, June 24, 2022

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Vallejo police captain leaving to take job in Las Vegas

  •   3 min reads
Vallejo police captain leaving to take job in Las Vegas
Vallejo police Capt. Jason Potts. Photo: Vallejo Police Department.

VALLEJO – Police Chief Shawny Williams is losing another member of his command staff as Capt. Jason Potts has accepted a position with the Department of Public Safety for the City of Las Vegas, Potts confirmed to the Vallejo Sun on Tuesday.

In Las Vegas, Potts will lead the department that oversees the city’s jail, animal control and  marshals who patrol city parks and the Fremont Street Experience, a multi-block covered pedestrian mall. The jail  has an inmate capacity of about 700 to 1,000. The Department of Public Safety has 400 employees and an annual budget of $83 million.

In an interview, Potts called the move an “awesome opportunity” for himself and his family but also called his decision to leave “bittersweet.”

“My family and I love the (Vallejo) area so it was also a difficult decision,” said Potts, a Vallejo native who began his career with the Vallejo Police Department in 2000. “But it was a good time to look for a new opportunity.”

Potts, who also thanked Williams for the "opportunities he has provided for me,” said he was "looking forward to leading the hard working men and women of the Department of Public Safety."

Potts has served as the department’s expert on several important issues recently before the Vallejo City Council, including getting ghost guns banned, and prohibiting residents from owning catalytic converters in an effort to curb thefts.

Potts' departure comes as Williams’ command staff has been weakened with multiple departures over the past two years, including retirements and firings.

Last November, longtime police Capt. Lee Horton retired from the department days before independent investigators with the OIR Group concluded that Horton and several other officers violated department policy during the fatal shooting of Sean Monterrosa outside a Walgreens on June 2, 2020.

In March, former-Lt. Kent Tribble testified in Solano County Superior Court that as a Concord police officer he came up with the idea for officers to bend their badges following a shooting in 2000. He brought the practice to Vallejo police in 2003. Tribble said he personally bent the badges of at least six Vallejo police officers after they were involved in shootings.

Tribble retired in early 2021, while his brother Capt. Todd Tribble is currently away from the department, according to multiple sources. Another officer testified that Todd Tribble also was involved in badge bending. The city has declined to provide information on Todd Tribble’s employment status.

The city council froze a third police captain position in February, redirecting the salary to fund several non-sworn positions. Meanwhile, Williams continues to have a vacancy with one of his two deputy police chief positions. Last October, multiple sources confirmed to the Vallejo Sun that Williams fired deputy Police Chief Michael Kihmm, who was handpicked by the chief to serve as the department’s number two.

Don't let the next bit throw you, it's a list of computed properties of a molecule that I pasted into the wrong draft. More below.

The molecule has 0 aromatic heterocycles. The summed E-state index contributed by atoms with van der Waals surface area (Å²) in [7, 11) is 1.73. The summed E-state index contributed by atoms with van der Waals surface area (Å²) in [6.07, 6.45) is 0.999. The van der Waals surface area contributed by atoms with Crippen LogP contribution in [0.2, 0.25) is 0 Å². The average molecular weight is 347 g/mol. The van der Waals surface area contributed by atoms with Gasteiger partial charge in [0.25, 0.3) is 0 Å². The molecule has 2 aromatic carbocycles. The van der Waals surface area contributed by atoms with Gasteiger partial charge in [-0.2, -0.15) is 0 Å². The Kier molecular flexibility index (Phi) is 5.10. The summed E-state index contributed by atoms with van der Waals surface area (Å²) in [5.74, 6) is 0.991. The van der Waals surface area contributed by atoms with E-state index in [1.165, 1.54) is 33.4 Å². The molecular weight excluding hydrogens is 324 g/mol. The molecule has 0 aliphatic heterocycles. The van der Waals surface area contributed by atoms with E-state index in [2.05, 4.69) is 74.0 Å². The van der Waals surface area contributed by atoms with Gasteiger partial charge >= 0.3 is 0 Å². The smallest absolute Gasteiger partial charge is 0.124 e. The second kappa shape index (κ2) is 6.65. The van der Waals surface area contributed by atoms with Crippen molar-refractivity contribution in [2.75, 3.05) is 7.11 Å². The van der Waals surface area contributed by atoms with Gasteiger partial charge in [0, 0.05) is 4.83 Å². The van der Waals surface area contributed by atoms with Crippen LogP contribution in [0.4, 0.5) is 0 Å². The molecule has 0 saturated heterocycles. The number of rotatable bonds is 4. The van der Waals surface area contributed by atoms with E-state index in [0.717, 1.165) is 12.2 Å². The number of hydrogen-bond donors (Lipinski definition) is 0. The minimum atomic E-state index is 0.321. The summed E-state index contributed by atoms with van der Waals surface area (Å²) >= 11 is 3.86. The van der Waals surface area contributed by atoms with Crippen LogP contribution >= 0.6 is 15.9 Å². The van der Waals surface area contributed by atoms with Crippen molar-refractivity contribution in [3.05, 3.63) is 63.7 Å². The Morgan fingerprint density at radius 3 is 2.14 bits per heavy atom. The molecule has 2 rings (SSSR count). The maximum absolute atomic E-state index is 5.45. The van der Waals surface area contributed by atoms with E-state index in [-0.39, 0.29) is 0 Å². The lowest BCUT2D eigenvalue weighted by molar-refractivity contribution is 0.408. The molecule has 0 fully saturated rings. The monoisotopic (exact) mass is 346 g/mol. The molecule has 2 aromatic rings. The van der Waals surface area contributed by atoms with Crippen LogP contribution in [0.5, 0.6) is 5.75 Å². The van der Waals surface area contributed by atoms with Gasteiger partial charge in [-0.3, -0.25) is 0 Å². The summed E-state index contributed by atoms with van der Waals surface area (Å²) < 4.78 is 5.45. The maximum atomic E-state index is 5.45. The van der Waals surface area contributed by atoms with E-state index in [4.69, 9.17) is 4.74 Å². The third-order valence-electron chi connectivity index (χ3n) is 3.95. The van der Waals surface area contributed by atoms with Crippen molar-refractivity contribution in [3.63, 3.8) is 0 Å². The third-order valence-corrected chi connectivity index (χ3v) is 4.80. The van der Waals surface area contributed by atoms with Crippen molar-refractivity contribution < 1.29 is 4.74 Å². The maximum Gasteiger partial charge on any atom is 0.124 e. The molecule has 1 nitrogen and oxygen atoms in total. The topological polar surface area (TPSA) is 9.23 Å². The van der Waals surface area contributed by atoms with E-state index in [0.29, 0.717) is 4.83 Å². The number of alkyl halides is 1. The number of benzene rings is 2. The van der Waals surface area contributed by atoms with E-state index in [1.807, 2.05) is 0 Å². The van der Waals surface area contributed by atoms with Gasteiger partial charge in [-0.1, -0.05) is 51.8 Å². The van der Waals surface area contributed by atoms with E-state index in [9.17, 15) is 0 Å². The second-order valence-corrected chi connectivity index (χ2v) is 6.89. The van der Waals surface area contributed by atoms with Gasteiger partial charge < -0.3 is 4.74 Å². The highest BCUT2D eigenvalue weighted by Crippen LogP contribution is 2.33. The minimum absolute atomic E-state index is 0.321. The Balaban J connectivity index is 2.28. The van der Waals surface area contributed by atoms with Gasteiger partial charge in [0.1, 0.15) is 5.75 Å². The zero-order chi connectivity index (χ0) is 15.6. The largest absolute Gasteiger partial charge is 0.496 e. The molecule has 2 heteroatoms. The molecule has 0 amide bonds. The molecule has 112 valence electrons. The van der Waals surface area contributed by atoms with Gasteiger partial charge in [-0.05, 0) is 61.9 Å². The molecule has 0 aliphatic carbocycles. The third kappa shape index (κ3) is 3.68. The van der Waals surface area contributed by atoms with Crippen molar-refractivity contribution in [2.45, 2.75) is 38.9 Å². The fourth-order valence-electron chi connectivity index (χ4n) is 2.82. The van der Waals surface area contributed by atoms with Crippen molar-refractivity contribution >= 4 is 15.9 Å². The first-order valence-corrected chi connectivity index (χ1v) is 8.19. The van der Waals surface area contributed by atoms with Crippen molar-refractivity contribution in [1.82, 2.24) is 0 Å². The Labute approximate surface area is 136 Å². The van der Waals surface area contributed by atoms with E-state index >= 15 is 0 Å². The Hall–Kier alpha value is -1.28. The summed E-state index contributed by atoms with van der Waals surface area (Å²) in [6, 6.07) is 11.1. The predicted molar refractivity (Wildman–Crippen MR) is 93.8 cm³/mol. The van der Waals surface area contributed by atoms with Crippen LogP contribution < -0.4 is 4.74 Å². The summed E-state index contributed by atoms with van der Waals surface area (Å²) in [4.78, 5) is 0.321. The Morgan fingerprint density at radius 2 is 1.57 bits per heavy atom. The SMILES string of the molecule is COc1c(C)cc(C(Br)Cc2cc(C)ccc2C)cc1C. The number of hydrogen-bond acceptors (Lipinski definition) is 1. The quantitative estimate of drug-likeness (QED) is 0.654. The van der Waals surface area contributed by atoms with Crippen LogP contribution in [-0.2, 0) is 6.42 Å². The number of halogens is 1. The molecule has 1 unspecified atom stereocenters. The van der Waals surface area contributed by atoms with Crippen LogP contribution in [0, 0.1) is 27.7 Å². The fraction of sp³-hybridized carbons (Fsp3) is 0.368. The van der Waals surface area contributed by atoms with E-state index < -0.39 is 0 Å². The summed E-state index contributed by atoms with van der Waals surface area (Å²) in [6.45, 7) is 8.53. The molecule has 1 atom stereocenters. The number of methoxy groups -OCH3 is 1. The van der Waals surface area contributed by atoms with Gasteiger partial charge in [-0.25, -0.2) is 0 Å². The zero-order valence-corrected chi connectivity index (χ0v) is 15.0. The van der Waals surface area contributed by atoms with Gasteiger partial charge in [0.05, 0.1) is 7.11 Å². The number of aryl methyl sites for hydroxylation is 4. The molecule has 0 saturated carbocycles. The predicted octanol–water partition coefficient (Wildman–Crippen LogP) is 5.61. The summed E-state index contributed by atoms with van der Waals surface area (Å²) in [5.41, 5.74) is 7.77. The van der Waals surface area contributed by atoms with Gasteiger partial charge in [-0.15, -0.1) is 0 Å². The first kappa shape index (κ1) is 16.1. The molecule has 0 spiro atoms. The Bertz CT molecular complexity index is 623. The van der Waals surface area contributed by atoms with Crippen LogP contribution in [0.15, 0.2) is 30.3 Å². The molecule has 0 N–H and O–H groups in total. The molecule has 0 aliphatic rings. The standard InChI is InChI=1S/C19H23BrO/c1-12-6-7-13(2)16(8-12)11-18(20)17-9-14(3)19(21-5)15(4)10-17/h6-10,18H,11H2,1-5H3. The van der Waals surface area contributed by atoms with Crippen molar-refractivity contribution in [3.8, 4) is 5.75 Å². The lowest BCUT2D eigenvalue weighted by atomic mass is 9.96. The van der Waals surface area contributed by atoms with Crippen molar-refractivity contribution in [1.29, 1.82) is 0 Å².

The same week Williams fired Kihmm , the chief hired Jason Ta to serve as deputy police chief. All three served together in the San Jose Police Department before coming to Vallejo.

The two deputy police chief positions were created in October 2020 under the auspices of an emergency declared by the city at the time. City officials pointed to increased crime, the prospect of defending itself in at least two-dozen federal civil lawsuits involving the police department, and the community’s lack of trust in the department and its officers as reasons for declaring an emergency proclamation, which has since been rescinded.

However, the city kept the positions after the proclamation was lifted, leaving a layer of staff between Williams and the police captains, who are represented by the Vallejo Police Officers’ Association (VPOA). The union represents all sworn employees from captain to officer. Williams and Ta are unrepresented.

Williams was also dealt a blow in April when an arbitrator overturned his decision last year to fire Lt. Herman Robinson. The arbitrator ordered Robinson reinstated with back pay and 10% interest. According to a claim against the city last year, Robinson alleged that Williams terminated him for sending out confidential information from the department, something Robinson has denied.

Last summer, Vallejo police Capt. Joe Iacono retired after 30 years in law enforcement. He, too, joined Vallejo police in 2000.

Neither Williams, nor Vallejo police spokesperson Brittany K. Jackson immediately responded to questions about if an acting captain will be named when Potts leaves Vallejo. His last day with Vallejo is June 16.

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